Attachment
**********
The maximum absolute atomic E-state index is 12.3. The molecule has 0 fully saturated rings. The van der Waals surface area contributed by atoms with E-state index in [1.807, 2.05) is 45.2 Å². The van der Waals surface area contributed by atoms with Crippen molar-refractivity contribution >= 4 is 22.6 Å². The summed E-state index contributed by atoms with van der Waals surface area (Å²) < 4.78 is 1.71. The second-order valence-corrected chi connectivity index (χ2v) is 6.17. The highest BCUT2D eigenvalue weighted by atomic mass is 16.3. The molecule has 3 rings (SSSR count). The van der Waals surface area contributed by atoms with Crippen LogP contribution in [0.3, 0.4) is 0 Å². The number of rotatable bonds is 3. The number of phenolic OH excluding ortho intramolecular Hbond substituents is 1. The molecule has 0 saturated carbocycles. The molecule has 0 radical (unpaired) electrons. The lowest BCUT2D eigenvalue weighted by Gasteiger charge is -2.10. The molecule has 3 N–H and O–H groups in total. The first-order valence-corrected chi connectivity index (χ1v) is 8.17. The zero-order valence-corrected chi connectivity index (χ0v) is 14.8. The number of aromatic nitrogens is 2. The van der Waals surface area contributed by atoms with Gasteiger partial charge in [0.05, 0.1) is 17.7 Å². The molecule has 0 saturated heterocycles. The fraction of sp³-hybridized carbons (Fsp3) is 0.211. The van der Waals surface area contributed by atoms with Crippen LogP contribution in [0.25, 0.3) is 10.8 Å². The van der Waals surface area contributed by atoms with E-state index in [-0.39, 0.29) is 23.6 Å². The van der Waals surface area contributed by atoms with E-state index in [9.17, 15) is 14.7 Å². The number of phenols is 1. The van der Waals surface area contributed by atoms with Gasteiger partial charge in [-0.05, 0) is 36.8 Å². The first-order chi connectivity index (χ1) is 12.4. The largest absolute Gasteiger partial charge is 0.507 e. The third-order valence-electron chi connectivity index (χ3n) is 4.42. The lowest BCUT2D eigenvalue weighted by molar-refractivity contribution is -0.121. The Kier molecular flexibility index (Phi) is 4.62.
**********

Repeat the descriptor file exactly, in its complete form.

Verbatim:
The maximum absolute atomic E-state index is 12.3. The molecule has 0 fully saturated rings. The van der Waals surface area contributed by atoms with E-state index in [1.807, 2.05) is 45.2 Å². The van der Waals surface area contributed by atoms with Crippen molar-refractivity contribution >= 4 is 22.6 Å². The summed E-state index contributed by atoms with van der Waals surface area (Å²) < 4.78 is 1.71. The second-order valence-corrected chi connectivity index (χ2v) is 6.17. The highest BCUT2D eigenvalue weighted by atomic mass is 16.3. The molecule has 3 rings (SSSR count). The van der Waals surface area contributed by atoms with Crippen LogP contribution in [0.3, 0.4) is 0 Å². The number of rotatable bonds is 3. The number of phenolic OH excluding ortho intramolecular Hbond substituents is 1. The molecule has 0 saturated carbocycles. The molecule has 0 radical (unpaired) electrons. The lowest BCUT2D eigenvalue weighted by Gasteiger charge is -2.10. The molecule has 3 N–H and O–H groups in total. The first-order valence-corrected chi connectivity index (χ1v) is 8.17. The zero-order valence-corrected chi connectivity index (χ0v) is 14.8. The number of aromatic nitrogens is 2. The van der Waals surface area contributed by atoms with Gasteiger partial charge in [0.05, 0.1) is 17.7 Å². The molecule has 0 saturated heterocycles. The fraction of sp³-hybridized carbons (Fsp3) is 0.211. The van der Waals surface area contributed by atoms with Crippen LogP contribution in [0.25, 0.3) is 10.8 Å². The van der Waals surface area contributed by atoms with E-state index in [-0.39, 0.29) is 23.6 Å². The van der Waals surface area contributed by atoms with E-state index in [9.17, 15) is 14.7 Å². The number of phenols is 1. The van der Waals surface area contributed by atoms with Gasteiger partial charge in [-0.05, 0) is 36.8 Å². The first-order chi connectivity index (χ1) is 12.4. The largest absolute Gasteiger partial charge is 0.507 e. The third-order valence-electron chi connectivity index (χ3n) is 4.42. The lowest BCUT2D eigenvalue weighted by molar-refractivity contribution is -0.121. The Kier molecular flexibility index (Phi) is 4.62.